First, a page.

the bottle story

In 1981 my Great Uncle Cyrus died. He had a big house on Cape Cod, about 300 yards from the water. My family was tasked with cleaning it out.
My Great Uncle was a kind and giving man. On my 16th birthday he gave me his late wife’s 1964 Ford Falcon as a present. I was grateful yet conflicted, I barely knew the man. Amazingly, the distance between us and the Cape was enough to keep me from seeing him more than 5 times in my life. And there I was cleaning out his house, charged alongside my mother, father and Grandparents with deciding what was “junk” and what wasn’t.

There I was, a 16 year old exploring a old house. I meandered to the basement where I found a dusty tool bench with some really cool but unfinished wood working projects and a lot of unorganized stuff scattered around. I stooped to check out the bottom shelf and I saw a bottle. I blew an inch of dust off it and I studied it. It was a bottle of J&B Scotch, a fairly middle of the road blend and a very popular drink in its time. I was intrigued by the label “half gallon” and realized that this bottle was old. The stamp revealed that it was bottled in 1949.
“Hey Dad, check this out!”.
Dad came over and agreed that it was a find. We brought it home with us and stored it in my grandparents basement.

Saturday I had my installation ceremony as Master of my Masonic Lodge. Due to Covid restrictions we were only allowed to have 50 guests and we reached that number. My children and my mother, several brothers from other lodges that I became friendly with over the years graced me with their presence. One of them had told me 5 years ago that should I become master he wanted to be there. So I invited him. The remainder of the crowd consisted of lodge members and their guests who all came out to support the new line of officers.

It was an AMAZING ceremony, the same one that was conferred on George Washington in the 1700’s. Once complete it was my turn to say some words. I had it all planned out. In fact, I have had it planned out since the day I decided that I would move through the chairs to Master.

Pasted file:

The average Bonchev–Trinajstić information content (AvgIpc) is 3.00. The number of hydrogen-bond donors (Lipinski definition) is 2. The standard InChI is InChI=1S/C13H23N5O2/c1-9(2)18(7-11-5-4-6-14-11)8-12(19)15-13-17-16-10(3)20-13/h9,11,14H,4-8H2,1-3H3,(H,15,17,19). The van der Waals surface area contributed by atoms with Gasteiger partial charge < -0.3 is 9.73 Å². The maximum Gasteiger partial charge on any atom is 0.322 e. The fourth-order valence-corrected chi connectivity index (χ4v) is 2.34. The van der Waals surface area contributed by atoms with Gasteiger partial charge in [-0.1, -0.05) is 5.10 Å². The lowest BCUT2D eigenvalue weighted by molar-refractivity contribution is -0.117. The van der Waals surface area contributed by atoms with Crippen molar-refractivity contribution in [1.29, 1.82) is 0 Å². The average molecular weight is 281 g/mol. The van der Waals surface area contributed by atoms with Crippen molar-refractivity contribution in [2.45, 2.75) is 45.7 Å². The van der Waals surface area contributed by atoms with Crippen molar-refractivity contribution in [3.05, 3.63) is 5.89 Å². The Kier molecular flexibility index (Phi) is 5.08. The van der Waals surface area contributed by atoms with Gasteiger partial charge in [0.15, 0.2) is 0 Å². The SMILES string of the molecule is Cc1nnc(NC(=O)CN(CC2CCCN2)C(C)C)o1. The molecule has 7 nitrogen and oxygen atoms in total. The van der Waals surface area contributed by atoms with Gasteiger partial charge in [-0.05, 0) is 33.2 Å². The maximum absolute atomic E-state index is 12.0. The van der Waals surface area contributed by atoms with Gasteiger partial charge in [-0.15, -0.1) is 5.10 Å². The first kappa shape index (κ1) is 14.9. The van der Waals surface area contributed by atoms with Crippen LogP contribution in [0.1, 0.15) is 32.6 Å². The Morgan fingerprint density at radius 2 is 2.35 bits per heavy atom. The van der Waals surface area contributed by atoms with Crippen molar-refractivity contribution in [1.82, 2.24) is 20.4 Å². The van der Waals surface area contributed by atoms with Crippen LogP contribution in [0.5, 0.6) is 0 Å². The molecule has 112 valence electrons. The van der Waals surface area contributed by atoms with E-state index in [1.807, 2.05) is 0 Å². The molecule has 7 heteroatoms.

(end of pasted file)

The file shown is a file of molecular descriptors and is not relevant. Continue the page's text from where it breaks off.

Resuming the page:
“Brother Marshall, would you retrieve my conversation piece?”
The crowd was intrigued.
Brother Marshall is my good friend and past master Basil who promised to help me in any way should I take the big chair. He winked at me and walked to the back of the building and came back with the bottle of J&B. He handed it to me with a wink and sat back in his seat.
I hoisted the J&B in the air and told the story.
“I am a lover of objects, for their significance and place in history. Objects do not contain memories but they have important associations. For example, I wear my grandfathers watch and cufflinks. I wear my fathers motorcycle helmet. They hold memories for me and mean something. This bottle is not just a bottle, it is a reminder of a different time”.
I told the story of cleaning out Uncle Cyrus’s house, who I later found out was an esteemed and beloved Freemason (it explained why he gave me a car) and how the bottle in my hand has fascinated me all along.
“This bottle has never been opened, it was bottled in 1949”. The crowd was hanging on every word now.
“This bottle was owned by a wonderful man. It was also bottled during the era of Harry Truman, my favorite President. Harry Truman, you may not know, was a Freemason. He served as Grand Master of the state of Missouri as Vice President yet he never discussed it”.